Kenton Allen, CEO of London-based outfit Big Talk Productions, has plenty to be pleased about. For the next two weeks, the company he has headed for over a decade will be dominating the Monday night primetime slot on BBC One in the U.K. First, at 8:30 p.m., with “The Goes Wrong Show,” and then at 9 p.m. with “The Outlaws,” about a group of small-time convicts completing community service together and which stars Christopher Walken in his first British television role.
“That doesn’t happen every day,” Allen tells Variety. “That’s quite a big thing for us to have an hour and a half of primetime on the nation’s biggest PSB.”
Allen is ostensibly here to talk about “The Outlaws,” which is written by and stars Stephen Merchant (“Jojo Rabbit”) alongside Walken and “Poldark’s” Eleanor Tomlinson, but in a wide-ranging conversation is happy to discuss everything from the U.K. production boom (“There’s never been more opportunity and it’s never been more difficult,” he says citing wage inflation and skills shortages) to a number of U.S. adaptations of some of Big Talk’s best-known shows, including “Friday Night Dinner,” which has received a straight to series order of 10 episodes by a U.S. network, and “Mum,” which is being adapted by actor and writer Tracy Letts (“August: Osage County”) with Laurie Metcalfe (“Big Bang Theory”) attached to star, Allen tells Variety exclusively.
But first, how did they convince Walken to move to Bristol for three months to film a TV series for the BBC? (And not just once, but twice, since the first and second seasons of “The Outlaws” were shot back-to-back in Bristol.)
“Stephen Merchant persuaded him,” Allen reveals. Big Talk reached out to Walken’s people in the usual way but it was when Merchant bumped into the U.S. actor at a Los Angeles awards ceremony that he wrangled an invitation to Walken’s Connecticut home where, the story goes, Walken cooked Merchant an omelette and asked what Bristol was like. Merchant clearly did a good job selling the southwestern English city because Walken agreed to take part, signing up to play the role of a draft-dodging U.S. expat.
“Obviously the real reason he did it was because he responded to the writing — Stephen’s brilliant writing and the fantastic character he created for him,” says Allen. “But [Walken] did turn a lot of heads in Bristol walking down the street going to get his Starbucks or Costa coffee.”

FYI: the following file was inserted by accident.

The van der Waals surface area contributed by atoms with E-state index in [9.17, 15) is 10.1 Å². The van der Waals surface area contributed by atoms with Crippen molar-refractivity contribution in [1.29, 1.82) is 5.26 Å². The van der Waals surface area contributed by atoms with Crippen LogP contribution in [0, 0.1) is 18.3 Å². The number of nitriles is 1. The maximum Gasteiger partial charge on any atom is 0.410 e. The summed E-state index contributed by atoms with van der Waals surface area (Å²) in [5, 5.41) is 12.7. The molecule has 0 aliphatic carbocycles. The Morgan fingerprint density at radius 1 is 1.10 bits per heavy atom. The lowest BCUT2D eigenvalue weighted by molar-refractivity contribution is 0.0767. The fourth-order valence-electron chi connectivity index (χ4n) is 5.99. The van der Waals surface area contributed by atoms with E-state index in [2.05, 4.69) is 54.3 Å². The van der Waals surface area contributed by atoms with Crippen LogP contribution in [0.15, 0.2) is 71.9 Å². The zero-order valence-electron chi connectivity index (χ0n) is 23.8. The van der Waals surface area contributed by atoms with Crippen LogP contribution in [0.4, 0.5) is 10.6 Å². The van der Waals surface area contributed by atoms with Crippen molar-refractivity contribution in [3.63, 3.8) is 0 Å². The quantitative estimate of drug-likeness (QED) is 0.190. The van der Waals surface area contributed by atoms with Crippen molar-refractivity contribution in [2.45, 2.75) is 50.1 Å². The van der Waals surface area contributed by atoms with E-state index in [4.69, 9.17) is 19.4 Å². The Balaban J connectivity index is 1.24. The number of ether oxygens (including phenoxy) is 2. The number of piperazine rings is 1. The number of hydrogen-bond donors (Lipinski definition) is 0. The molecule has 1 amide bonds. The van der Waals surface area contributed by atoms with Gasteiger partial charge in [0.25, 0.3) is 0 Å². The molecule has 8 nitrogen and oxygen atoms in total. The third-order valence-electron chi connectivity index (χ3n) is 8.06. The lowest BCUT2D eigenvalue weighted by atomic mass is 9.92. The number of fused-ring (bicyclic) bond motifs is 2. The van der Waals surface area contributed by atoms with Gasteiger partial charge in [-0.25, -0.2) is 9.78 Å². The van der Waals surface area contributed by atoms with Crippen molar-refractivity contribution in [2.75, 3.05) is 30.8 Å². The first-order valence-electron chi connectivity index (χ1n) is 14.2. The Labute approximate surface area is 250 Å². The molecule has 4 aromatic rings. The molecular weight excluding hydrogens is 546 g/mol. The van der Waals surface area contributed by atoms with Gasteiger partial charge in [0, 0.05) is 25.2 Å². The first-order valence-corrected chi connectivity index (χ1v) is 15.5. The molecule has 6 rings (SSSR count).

The series began shooting in November 2019, just before the pandemic took hold. “It’s been a bit of a mammoth production,” Allen admits. After initially being shut down during COVID’s first wave, the team proceeded to shoot both seasons back-to-back throughout the entire pandemic, with season 2 wrapping only last week.
“The Outlaws,” which is a BBC/Amazon co-production, will debut on Amazon in the U.S. in early 2022 following its current run on BBC One.
Allen is already straight into the next production, however, which begins Monday on Robert Popper’s new show, “I Hate You,” exploring the friendship between two young women and is likely to air next spring on Channel 4. It’s Popper’s first show after the immense success of “Friday Night Dinner,” which ran for six seasons, from 2011 to 2020.
Allen says — categorically — the series will not return following the death of its on-screen patriarch, Paul Ritter, who died in April from a brain tumour. “He was an enormous part of the show. The idea of making any version of ‘Friday Night Dinner’ without him is impossible and too awful to contemplate. So that is it. ‘Friday Night Dinner’ is no more.”
Nonetheless, the U.S. version, which will retain the premise of a Jewish family eating dinner together each week, is going straight to series in the U.S. with an as-yet-unnamed network. Written by Jon Beckerman (“Late Show with David Letterman”) it will be renamed “Dinner with the Parents” and, despite being set in the U.S. with an American cast and an American writing team, will be shot entirely in the U.K. — purely because it’s more cost-effective.
As well as television, Big Talk, which was responsible for cult films including Simon Pegg’s “Shaun of the Dead” and “Attack the Block” (featuring John Boyega in his breakout role), continues to dabble in film, with “two or three” movies in development that Allen says are “passion projects.”
But it is no longer the focus of the business because he is pessimistic about the future of cinema, particularly independent British films. “It’s called ‘show business,’ not ‘show charity’ and we find the film business very, very, very, very challenging,” says Allen.
Does he think there’s any hope of recovery? “No, I don’t,” he says bluntly. “I think it’s bleak. It’s very bleak. I mean, where’s the audience for them, first and foremost? When you’re trying to forecast box office performance and you look at the performance of those British mid-range films and how they have performed, it’s incredibly challenging.”
Television is proving lucrative, he says, but he is still looking for that elusive “genre busting action-comedy” that will translate to the small screen. “We’re yet to find the one-hour television equivalent of something like ‘Shaun of the Dead,’ or ‘Attack the Block,’” he says. “That remains an ambition. I guess my other dream project would be ‘Succession.’ That’s the dream. A British showrunner writing a smash hit American show.”